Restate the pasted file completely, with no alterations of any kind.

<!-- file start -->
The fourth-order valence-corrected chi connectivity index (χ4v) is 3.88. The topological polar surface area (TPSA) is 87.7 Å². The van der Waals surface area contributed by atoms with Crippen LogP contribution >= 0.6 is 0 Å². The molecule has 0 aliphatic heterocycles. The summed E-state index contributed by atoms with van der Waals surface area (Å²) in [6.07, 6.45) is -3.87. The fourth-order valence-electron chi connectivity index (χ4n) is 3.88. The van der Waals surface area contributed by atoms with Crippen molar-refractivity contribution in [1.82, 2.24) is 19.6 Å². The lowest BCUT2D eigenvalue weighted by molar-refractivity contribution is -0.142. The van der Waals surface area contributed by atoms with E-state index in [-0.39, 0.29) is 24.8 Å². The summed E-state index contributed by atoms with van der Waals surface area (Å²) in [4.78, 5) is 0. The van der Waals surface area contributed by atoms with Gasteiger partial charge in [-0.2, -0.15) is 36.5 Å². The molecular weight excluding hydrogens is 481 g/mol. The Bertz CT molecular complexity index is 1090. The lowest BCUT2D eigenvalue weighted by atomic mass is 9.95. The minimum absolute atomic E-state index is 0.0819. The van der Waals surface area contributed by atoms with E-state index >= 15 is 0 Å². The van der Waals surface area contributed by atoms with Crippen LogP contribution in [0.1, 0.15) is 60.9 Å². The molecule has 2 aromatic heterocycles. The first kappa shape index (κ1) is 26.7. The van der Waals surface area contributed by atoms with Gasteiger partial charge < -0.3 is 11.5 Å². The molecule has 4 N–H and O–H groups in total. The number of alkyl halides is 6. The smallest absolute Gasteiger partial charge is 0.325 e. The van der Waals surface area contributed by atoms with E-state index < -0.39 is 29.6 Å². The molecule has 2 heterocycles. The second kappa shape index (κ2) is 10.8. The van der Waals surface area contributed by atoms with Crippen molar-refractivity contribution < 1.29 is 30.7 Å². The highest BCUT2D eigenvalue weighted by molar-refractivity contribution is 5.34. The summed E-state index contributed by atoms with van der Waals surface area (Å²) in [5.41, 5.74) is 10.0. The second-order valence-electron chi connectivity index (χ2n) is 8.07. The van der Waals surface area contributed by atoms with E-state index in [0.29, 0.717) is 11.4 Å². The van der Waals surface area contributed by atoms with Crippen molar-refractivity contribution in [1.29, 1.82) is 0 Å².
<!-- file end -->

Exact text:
The fourth-order valence-corrected chi connectivity index (χ4v) is 3.88. The topological polar surface area (TPSA) is 87.7 Å². The van der Waals surface area contributed by atoms with Crippen LogP contribution >= 0.6 is 0 Å². The molecule has 0 aliphatic heterocycles. The summed E-state index contributed by atoms with van der Waals surface area (Å²) in [6.07, 6.45) is -3.87. The fourth-order valence-electron chi connectivity index (χ4n) is 3.88. The van der Waals surface area contributed by atoms with Crippen molar-refractivity contribution in [1.82, 2.24) is 19.6 Å². The lowest BCUT2D eigenvalue weighted by molar-refractivity contribution is -0.142. The van der Waals surface area contributed by atoms with E-state index in [-0.39, 0.29) is 24.8 Å². The summed E-state index contributed by atoms with van der Waals surface area (Å²) in [4.78, 5) is 0. The van der Waals surface area contributed by atoms with Gasteiger partial charge in [-0.2, -0.15) is 36.5 Å². The molecular weight excluding hydrogens is 481 g/mol. The Bertz CT molecular complexity index is 1090. The lowest BCUT2D eigenvalue weighted by atomic mass is 9.95. The minimum absolute atomic E-state index is 0.0819. The van der Waals surface area contributed by atoms with E-state index >= 15 is 0 Å². The van der Waals surface area contributed by atoms with Crippen LogP contribution in [0.1, 0.15) is 60.9 Å². The molecule has 2 aromatic heterocycles. The first kappa shape index (κ1) is 26.7. The van der Waals surface area contributed by atoms with Gasteiger partial charge < -0.3 is 11.5 Å². The molecule has 4 N–H and O–H groups in total. The number of alkyl halides is 6. The smallest absolute Gasteiger partial charge is 0.325 e. The van der Waals surface area contributed by atoms with E-state index < -0.39 is 29.6 Å². The molecule has 2 heterocycles. The second kappa shape index (κ2) is 10.8. The van der Waals surface area contributed by atoms with Crippen molar-refractivity contribution < 1.29 is 30.7 Å². The highest BCUT2D eigenvalue weighted by molar-refractivity contribution is 5.34. The summed E-state index contributed by atoms with van der Waals surface area (Å²) in [5.41, 5.74) is 10.0. The second-order valence-electron chi connectivity index (χ2n) is 8.07. The van der Waals surface area contributed by atoms with E-state index in [0.29, 0.717) is 11.4 Å². The van der Waals surface area contributed by atoms with Crippen molar-refractivity contribution in [1.29, 1.82) is 0 Å².